Monday, July 30, 2012

Challenge 4, Part 2: Self Worth

Ok.  I looked up the definition of self worth, figuring that this would be a fun way to start each topic for the week.  But guess what?  It's practically the same definition as self esteem.

Not funny.

So instead of continuing on my negative rant about my lack of self, I want to share some information I found on the world-wide-web about building self worth and self esteem in children.  I know I learned something from these articles, so maybe someone else will, too, and one less child will grow up feeling like damaged goods.

"Self-esteem also can be defined as feeling capable while also feeling loved. A child who is happy with an achievement but does not feel loved may eventually experience low self-esteem. Likewise, a child who feels loved but is hesitant about his or her own abilities can also develop low self-esteem. Healthy self-esteem comes when a good balance is maintained." -- Kids Health dot org
I LOVE the definition that is underlined above.  Interesting, isn't it, that as in many areas, if not all areas of life, self esteem is also a balance?

"Once people reach adulthood, it's harder to make changes to how they see and define themselves.  So, it's wise to think about developing and promoting self-esteem during childhood. As kids try, fail, try again, fail again, and then finally succeed, they develop ideas about their own capabilities..." -- Kids Health dot org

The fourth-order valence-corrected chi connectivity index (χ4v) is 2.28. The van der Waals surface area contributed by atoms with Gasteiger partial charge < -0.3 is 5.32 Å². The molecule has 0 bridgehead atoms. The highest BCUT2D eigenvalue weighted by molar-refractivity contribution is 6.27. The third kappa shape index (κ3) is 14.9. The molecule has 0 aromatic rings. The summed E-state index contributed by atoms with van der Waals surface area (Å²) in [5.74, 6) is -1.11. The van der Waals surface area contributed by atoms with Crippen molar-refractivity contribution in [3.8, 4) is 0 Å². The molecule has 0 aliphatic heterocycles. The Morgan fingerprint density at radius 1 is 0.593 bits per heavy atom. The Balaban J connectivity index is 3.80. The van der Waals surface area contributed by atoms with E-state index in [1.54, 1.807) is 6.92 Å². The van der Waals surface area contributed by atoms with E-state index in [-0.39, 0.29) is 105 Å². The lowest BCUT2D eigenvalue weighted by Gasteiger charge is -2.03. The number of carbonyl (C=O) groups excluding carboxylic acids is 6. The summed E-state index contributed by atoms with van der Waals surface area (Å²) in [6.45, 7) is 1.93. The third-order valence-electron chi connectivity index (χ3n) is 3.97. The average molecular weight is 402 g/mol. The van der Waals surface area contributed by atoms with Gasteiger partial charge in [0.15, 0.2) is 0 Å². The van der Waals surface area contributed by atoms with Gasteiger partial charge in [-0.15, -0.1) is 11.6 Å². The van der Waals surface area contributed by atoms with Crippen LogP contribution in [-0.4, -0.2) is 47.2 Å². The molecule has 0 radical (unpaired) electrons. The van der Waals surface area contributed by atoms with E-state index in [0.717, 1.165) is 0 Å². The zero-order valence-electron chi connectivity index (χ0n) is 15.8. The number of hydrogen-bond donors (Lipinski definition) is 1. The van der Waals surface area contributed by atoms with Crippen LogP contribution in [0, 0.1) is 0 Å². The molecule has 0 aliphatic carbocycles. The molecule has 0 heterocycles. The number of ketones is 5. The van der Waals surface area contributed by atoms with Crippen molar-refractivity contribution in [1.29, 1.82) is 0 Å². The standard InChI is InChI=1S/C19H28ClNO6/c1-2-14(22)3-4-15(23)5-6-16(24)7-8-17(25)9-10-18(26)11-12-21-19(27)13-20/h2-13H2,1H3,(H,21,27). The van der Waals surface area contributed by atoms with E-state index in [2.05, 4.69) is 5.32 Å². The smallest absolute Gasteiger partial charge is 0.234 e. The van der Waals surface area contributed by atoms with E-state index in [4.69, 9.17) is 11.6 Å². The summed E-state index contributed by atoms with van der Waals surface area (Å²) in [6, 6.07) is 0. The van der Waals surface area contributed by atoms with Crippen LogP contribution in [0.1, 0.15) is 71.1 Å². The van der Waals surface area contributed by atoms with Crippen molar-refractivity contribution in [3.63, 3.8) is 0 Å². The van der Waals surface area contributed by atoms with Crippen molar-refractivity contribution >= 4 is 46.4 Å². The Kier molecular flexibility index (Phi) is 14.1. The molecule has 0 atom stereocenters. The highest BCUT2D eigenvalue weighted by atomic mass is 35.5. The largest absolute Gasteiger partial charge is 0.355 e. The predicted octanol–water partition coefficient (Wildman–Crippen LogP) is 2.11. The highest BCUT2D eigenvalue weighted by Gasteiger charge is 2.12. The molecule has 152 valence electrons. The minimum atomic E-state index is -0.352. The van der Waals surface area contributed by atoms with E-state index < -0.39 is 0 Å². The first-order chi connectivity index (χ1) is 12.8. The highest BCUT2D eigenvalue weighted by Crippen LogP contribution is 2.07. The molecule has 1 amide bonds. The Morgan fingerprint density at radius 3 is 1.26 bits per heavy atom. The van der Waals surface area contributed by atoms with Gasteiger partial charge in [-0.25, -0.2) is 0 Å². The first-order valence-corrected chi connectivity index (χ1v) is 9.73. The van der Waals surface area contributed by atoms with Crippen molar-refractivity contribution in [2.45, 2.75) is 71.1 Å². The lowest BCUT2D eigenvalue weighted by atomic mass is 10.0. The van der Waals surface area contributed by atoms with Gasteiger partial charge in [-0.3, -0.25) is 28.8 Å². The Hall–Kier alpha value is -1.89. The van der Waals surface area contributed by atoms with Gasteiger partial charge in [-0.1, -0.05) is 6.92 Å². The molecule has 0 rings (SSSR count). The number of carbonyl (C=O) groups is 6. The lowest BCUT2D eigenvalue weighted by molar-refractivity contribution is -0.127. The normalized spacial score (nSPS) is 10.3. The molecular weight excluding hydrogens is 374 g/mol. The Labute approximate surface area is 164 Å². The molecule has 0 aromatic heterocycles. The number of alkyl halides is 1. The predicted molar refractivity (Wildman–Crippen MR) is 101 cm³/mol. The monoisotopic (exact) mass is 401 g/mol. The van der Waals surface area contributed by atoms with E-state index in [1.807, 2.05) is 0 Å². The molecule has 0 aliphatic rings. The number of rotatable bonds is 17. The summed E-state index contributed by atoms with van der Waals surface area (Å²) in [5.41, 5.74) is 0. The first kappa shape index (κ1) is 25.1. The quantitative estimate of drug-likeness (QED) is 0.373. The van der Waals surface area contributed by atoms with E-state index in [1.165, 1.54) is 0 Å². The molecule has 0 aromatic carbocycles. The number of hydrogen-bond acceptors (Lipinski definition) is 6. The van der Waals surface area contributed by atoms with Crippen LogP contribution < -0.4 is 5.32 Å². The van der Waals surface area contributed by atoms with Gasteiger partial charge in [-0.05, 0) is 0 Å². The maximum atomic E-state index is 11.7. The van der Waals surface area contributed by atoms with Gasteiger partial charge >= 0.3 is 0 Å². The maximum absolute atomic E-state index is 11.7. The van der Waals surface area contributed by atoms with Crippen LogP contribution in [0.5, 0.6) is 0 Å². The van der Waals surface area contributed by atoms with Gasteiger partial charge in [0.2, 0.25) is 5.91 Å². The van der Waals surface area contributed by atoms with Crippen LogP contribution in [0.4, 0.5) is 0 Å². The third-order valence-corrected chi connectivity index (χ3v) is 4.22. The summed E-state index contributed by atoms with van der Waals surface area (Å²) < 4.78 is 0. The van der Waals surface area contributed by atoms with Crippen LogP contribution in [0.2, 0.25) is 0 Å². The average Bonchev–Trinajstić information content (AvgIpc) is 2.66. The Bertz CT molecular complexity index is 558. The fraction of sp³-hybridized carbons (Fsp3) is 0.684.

Again, such truth here.  Part of what I love doing as a teacher is being encouraging.  In my classroom we don't say something is "too hard" instead we refer to it as "a challenge."  Failure is part of our day, every single day, but because I've worked hard to develop a nurturing classroom environment, we keep at it, and in the end, a sense of accomplishment along with a hug, well, it goes a long way for these little ones!

"Kids with low self-esteem see temporary setbacks as permanent, intolerable conditions, and a sense of pessimism prevails.  Kids with healthy self-esteem know their strengths and weaknesses, and accept them. A sense of optimism prevails." -- Kids Health dot org
No explanation needed. 

"It is important to remember that all children go through stages of high and low self-esteem as they grow and face difficult challenges." -- Parenting dot org
This short little article came with some observable characteristics of positive self worth and poor self worth in children.

To be honest, I have no idea how many people reading this blog even have kids.  What I found helpful in reading about how to build self worth in kids is knowing that there are things that can be done to improve my sense of self worth right now, as an adult.  And that it isn't too late to do so, it just makes the job a little tougher to do as an adult then it would be as a child. 

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